It powered up.  I pressed some keys.  No sound.  Oh yeah, volume.  I had sound.  It sounded pretty good and I was feeling pretty good.  I powered up another keyboard to get a pitch comparison.  Hmm.  Slightly detuned.  I did a factory reset on the panel and tried again.  Now the pitch was off by an entire semitone.  Worse.  I held some notes and I could actually hear the pitch slowly changing -  up and down.  So, experiment unsuccessful.  Any further troubleshooting is out of my league.  I’ve literally watched the pros do it and I don’t understand what they’re doing and how they arrive at their ideas.  I don’t have an electrical engineer background.

So, to the garage for the keyboard for now.  I’m pretty sure it’s going to the dump.  I considered maybe parting it out on eBay, but what a hassle.  I already have a bunch of stuff I need to list and I can’t find the motivation to do it.  Maybe it will come in the next few days.  But for right now, I need to pack up my new tools of my failed hobby.

Farewell To Tweets

Since this is an unprecedented event in my time, I figured I’d at least record my thoughts on it to remember exactly what it was like.  I am referring to the sudden, rapid implosion of Twitter.  Since I’ve been a wordy motherfucker for decades, I obviously have no interest in Twitter.  It never suited my purposes and I never "got" what it was trying to sell.  So, this is clearly an outsider’s opinion.

Let’s start with my issues with the man behind the destruction.  Elon "This isn’t even my final form" Musk has been insufferable for years now and this is just the latest deed.  Fortunately, this is the one that pulls the curtain back on his actual lack of ability.  A spoiled brat falling upwards until he now seems to have reached the ceiling.  The only thing you can give him credit for is bankrolling other people’s ideas, like EV and space transportation.  I don’t buy for a minute all the people who say, "he’s a genius.  I’ve heard him talk and he knows his stuff."  He only has a skill of regurgitating other people’s knowledge, which is also a skill of a huckster.  He also has the self-important aura that makes him appear superior to others.  It’s no wonder he is an authoritarian, it’s his trajectory.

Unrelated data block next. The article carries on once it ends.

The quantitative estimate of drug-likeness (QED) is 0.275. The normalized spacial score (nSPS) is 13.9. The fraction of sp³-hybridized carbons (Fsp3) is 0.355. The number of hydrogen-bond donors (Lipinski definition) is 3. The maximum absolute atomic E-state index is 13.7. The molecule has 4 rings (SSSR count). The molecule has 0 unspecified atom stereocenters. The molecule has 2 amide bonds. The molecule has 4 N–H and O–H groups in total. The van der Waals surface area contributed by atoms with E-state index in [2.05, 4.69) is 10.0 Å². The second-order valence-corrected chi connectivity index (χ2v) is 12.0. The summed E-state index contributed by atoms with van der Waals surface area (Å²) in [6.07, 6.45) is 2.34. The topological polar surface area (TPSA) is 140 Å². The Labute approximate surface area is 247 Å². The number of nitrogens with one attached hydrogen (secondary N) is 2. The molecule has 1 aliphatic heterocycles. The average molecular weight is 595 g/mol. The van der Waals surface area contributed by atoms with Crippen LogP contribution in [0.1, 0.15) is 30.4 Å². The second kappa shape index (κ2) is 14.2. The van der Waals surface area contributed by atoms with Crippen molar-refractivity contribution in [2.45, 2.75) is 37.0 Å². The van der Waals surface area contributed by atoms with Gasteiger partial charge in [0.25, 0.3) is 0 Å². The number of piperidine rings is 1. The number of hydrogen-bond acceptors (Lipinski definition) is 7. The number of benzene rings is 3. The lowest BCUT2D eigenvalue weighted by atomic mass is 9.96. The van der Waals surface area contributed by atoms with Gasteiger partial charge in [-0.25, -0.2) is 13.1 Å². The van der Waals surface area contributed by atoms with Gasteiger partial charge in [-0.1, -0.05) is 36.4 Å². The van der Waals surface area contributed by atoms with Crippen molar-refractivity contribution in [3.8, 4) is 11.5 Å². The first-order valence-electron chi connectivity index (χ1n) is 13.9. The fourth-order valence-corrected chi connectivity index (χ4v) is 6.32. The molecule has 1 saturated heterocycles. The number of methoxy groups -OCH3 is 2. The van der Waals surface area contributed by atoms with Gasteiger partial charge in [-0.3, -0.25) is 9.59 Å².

One of the biggest, biggest things that pisses me off about the Twitter problem is that it didn’t have to be a problem.  Everything Musk complains about is from his own doing.  Losing $4m/day?  It wasn’t before you got there.  Overstaffed, unproductive workers, company costs too high?  Wasn’t before you got there.  If Musk had just been a slightly better person and not tried to do some obvious market manipulation, resulting in him being forced to make good on an offer that was only supposed to make him richer, Twitter might still be around.

Next in line for gripes is the complete foolishness of Musk’s "management" style.   It’s not really management, it’s just barking orders.  The whole idea of, "I am the single source of guidance and direction" is impossibly stupid in an organization.  And as much as I hate to bring this other asshole into the conversation, it’s just like Trump being president.  Businesses and governments are built on a hierarchy for a very good reason.  It frees the people at the top from having to worry about the details, but authoritarians have to control every little detail.  And it sucks for everyone involved because there is no consistency and the second in command remains as clueless as the commoner.  Why even have a hierarchy then?

All of this superiority complex leads to the next point of stupidity.  Walking in on day one and firing the people in charge, then firing half the staff before you even understand how the company operates, then threatening the remaining people with double the workload and no additional incentive – still before you understand how the company runs – then, once a large number of those remaining people have bowed out, finally asking to be clued in as to how things work.  Any intelligent businessperson would spend months analyzing the system from the inside before making any changes.  Musk is lucky any of the other companies he bought survived his leadership and managed to stay on their original track.

I feel like I could go on, but I want to address the now and future of Twitter the service.

So, pre-Musk (PM), Twitter had a real problem with the quality of its userbase.  It had lots of harassment, incitement, and general bad behavior.  But so does every other social media site out there.  In that way, I am anti-social media in total.  I don’t think it has proven to be a good mechanism for communication.  The strengths it touts, allowing you to send off a quick message, as well as quickly reply in kind, are actually the wrong things to be promoting.  Spur-of-the-moment, off-the-cuff, spontaneous messages, spoken without consideration, as well as knee-jerk, impulsive responses, are not a conversation.  They are not anything but thoughts, and they lead to people doubling down and digging in on things they never should have said and can’t bring themselves to apologize for.  So again, quick messages are not good.